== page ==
Following Lawlor’s recent exhibition at the Ny Carlsberg Glyptotek museum in Copenhagen in February of this year, the current exhibition at Rod Barton, presents a new body of four works that were produced in its wake. The essence of Lawlor’s practice, working wet-on-wet, aspiring to both a depth and wholeness, in an exploration of what might almost be considered Deleuzian folds of paint – fold as thought, and potentially as field of subjectivity - remains unchanged.
These new paintings cite, perhaps more specifically than before in Lawlor’s work, visual memories from childhood, the line and form reminiscent of the undefined biomorphic universes of Sendak or dr. Seuss, with a heightened chromatic range that at times seems to verge on the cartoonish or technicolour. As such, ‘Steam-boat willie’ 2016, 200 x 160 cm, while paradoxically referencing the black and white, also taps into the collective memory of that era of golden-age cartoons heralded by the eponymous animated film.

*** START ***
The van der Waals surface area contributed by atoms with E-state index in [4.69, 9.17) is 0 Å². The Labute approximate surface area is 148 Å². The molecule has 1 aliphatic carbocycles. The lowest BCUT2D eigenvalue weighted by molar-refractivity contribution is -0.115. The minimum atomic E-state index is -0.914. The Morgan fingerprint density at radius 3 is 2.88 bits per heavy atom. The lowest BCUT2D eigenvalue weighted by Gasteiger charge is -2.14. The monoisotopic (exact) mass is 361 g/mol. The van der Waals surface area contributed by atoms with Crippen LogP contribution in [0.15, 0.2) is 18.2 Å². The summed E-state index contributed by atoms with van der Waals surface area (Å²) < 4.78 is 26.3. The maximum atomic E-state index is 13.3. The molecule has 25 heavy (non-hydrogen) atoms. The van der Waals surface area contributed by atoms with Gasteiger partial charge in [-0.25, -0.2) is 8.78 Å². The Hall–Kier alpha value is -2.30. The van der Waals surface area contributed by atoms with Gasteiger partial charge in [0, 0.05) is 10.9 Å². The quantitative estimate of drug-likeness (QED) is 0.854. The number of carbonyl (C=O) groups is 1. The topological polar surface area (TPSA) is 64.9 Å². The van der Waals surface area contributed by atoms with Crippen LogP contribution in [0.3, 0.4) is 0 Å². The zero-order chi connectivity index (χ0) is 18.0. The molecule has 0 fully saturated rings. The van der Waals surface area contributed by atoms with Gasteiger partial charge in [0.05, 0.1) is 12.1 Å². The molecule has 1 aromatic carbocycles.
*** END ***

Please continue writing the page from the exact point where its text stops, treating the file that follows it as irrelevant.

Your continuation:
If the work is non-figurative rather than purely abstract, the references such as they are, as always in Lawlor’s work, remain implied rather than explicit. To cite Camus 1, the artist neither shows nor hides, but signifies. It is the aliveness of the paint as a medium, the inherent trace of movement, organic forms verging on the biomorphic that create the sense of a suspended animation, in open images that function, in the artist’s words, as visual onomatopoeia.